Our faculty’s work on these programs demonstrates definitively that at Indiana University, we fulfill our promises of an excellent and relevant education.
We made other promises to the health of our state. Through the strategic planning process, our programs in the health sciences—medicine, nursing, speech and hearing, optometry, social work, and public health—developed not only a strong sense of shared mission but an equally strong commitment to a new model of professional training. This interprofessional education model, which stresses commonalities and cooperation among the professions that provide patient care, is central to the space planning in the new Regional Academic Health Center, our partnership with IU Health Bloomington. And the work that our faculty did throughout the strategic planning process is already paying off for our students before the first dirt is moved for the new facility. Last year, 627 interprofessional student interactions took place in the Simulation Lab on the Bloomington campus.
Through the process of working with the other programs on shared needs, and planning for the new facility, the School of Social Work has developed and submitted a proposal to offer the Master of Social Work on this campus, and the School of Nursing will increase enrollment in undergraduate nursing programs next year by 25%, and is exploring graduate offerings.
We are well on the way to achieving the ambitious goals on excellence in the health sciences set out in our strategic plan, and I want to thank all of the faculty involved in this process, and especially Vice Provost David Daleke, for the rapid and important progress as we plan for the new education building and hospital.
This campus has enormous strengths in the arts and humanities. The Jacobs School of Music is world-renowned. Two of the faculty members in English, Ross Gay and Adrian Matejka, have been nominees in the past three years for the National Book Award in poetry. Our cultural institutions—from the Art Museum to the Cinema to the Lilly Library (which worked with the Cinema, the Media School and many others on the amazing Orson Welles Centennial symposium), to the Mathers Museum—all are gems that make possible the kind of deep and rich experiences I described at the opening of this talk.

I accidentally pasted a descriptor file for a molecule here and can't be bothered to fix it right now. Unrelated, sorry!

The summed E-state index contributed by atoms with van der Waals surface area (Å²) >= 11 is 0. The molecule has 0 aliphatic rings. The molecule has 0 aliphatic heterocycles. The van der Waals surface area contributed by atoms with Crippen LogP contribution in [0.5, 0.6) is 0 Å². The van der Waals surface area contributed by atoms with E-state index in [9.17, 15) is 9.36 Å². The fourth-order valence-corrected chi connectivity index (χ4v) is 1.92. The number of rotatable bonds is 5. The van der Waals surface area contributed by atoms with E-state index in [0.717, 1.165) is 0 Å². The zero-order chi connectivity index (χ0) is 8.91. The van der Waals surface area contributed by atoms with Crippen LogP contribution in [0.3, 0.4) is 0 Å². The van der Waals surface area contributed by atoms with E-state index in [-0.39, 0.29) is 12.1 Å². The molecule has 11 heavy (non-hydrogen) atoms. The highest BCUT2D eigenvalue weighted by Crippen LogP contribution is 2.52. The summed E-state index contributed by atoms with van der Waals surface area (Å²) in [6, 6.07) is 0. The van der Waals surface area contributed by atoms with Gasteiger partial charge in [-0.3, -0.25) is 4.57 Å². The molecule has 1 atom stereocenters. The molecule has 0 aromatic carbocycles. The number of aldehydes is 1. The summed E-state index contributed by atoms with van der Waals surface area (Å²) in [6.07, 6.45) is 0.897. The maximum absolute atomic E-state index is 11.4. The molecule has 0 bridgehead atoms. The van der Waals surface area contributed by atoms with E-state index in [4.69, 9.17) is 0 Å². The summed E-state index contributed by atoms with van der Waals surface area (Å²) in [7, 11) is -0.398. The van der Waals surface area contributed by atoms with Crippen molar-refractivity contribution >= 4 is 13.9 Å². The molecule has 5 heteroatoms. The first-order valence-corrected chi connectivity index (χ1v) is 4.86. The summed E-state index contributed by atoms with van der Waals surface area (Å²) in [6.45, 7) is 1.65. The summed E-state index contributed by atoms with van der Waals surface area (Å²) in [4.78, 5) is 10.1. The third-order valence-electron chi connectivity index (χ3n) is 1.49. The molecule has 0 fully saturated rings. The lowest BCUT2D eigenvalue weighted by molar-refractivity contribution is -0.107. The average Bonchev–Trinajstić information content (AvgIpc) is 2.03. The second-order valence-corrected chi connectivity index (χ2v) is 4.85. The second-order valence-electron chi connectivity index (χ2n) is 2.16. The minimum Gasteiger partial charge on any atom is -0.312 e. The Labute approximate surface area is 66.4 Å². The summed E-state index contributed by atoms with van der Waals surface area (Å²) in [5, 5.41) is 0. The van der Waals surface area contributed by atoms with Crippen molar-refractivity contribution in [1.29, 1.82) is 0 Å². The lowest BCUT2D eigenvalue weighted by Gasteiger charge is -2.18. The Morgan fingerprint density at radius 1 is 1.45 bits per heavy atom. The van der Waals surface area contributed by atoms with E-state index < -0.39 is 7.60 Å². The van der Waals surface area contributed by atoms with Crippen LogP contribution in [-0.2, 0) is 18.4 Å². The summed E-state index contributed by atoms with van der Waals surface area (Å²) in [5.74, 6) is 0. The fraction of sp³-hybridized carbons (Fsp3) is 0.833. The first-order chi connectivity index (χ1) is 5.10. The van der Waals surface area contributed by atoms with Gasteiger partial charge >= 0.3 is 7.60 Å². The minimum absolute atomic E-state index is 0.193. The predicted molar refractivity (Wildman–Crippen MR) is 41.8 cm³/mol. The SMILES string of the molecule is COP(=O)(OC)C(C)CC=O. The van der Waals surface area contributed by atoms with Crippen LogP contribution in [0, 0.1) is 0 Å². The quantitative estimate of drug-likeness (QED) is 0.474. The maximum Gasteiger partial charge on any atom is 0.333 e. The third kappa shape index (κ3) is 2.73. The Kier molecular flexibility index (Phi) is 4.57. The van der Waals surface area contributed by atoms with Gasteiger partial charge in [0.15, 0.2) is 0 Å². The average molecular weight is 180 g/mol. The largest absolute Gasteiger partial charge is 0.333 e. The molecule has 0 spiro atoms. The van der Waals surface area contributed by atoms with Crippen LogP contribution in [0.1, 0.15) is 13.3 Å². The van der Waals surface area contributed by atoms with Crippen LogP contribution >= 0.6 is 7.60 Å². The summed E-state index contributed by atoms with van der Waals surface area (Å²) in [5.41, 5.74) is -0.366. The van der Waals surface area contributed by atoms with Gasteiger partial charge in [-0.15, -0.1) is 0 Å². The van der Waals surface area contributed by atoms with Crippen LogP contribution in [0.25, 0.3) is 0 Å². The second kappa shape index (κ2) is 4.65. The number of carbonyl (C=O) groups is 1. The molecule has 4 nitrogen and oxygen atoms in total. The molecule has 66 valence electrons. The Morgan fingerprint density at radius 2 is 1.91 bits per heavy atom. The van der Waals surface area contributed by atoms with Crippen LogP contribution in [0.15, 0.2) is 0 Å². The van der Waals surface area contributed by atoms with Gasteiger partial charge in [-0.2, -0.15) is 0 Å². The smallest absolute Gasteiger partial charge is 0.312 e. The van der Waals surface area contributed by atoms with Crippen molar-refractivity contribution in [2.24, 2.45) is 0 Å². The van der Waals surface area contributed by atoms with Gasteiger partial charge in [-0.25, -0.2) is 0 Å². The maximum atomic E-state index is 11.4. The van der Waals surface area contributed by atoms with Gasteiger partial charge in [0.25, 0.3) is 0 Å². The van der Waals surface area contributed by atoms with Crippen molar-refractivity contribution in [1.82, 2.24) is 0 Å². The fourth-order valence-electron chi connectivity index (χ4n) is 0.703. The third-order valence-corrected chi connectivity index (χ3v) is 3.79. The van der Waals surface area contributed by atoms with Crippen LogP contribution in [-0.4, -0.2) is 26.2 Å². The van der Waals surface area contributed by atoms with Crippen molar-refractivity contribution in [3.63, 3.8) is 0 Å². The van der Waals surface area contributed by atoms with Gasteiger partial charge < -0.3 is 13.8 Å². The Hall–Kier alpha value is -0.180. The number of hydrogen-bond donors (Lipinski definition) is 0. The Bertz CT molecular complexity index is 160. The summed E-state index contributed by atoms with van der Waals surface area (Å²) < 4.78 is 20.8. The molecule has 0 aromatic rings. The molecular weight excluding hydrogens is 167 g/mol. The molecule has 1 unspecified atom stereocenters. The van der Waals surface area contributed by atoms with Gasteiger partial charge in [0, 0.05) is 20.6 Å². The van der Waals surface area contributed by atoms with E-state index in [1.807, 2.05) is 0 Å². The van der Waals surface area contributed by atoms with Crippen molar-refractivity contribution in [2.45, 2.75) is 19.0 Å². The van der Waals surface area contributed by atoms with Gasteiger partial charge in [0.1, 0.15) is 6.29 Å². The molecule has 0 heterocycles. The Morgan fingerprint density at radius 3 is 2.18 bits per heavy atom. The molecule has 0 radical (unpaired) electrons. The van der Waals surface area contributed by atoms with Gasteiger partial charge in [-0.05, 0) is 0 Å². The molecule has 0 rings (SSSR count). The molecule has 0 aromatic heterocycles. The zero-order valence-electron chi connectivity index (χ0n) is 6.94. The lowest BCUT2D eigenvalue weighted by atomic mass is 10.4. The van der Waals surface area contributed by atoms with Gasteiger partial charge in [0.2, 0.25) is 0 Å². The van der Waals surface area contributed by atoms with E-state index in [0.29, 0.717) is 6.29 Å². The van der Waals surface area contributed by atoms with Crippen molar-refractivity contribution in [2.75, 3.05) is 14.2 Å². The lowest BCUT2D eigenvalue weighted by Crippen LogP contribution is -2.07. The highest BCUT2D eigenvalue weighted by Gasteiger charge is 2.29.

The campus strategic plan included a promise to preserve our historic strengths in the arts and humanities. This past April we took a major step toward fulfilling this commitment with the formation of the IU Bloomington Arts & Humanities Council, chaired by Professor of English Ed Comentale. The council represents the first cross-campus group dedicated to promoting the transformative values of the arts and humanities. It includes 32 faculty members from departments across campus, directors of every performance and exhibition space on campus, and 8 outstanding student leaders. My charge to this council was straightforward: Make the arts and humanities inevitable for students on this campus and make them public-facing for our community.
The council is already having that impact. Its members have conducted a comprehensive inventory of all campus arts and humanities resources, as well as a campus-wide survey with a corresponding series of student focus groups, which together have compiled more than 5,000 responses from students, faculty, and staff. These have revealed a deep passion for the arts and humanities at all levels of our community, particularly among our undergraduates, who are hungry for the kinds of cultural experiences that define a liberal arts education at a premier public university.
One such experience was shared this past fall semester by undergraduate and graduate students from a wide range of majors in nearly every school on campus. More than 50 students took part in two days of storytelling workshops led by visiting instructors from the renowned Moth Radio Hour. These culminated in a story slam at the Wells-Metz theatre in front of a packed house. Ashely Hosseini, a graduate student in SPEA, won the story slam with a compelling and moving story about her mother’s recent death and Ashley’s decision to return to IUB for the fall semester shortly afterwards. This experience inspired a group of students to form their own student group dedicated to the art of storytelling, with plans to hold more story slams on campus in the near future.
And the council itself has exciting future plans for the campus that include a First Thursdays program, which will be anchored by the Art Museum, to transform the social calendar of the campus so that there’s at least one day each month devoted entirely to student involvement in the arts. Our hope is that students use First Thursdays to explore the many different venues and performance types the campus has to offer, and we also hope that the faculty present at the various events can model participation in these different genres, particularly for students who may be unfamiliar with (or even intimidated by) being, say, an audience member at an opera or a gallery visitor at a museum.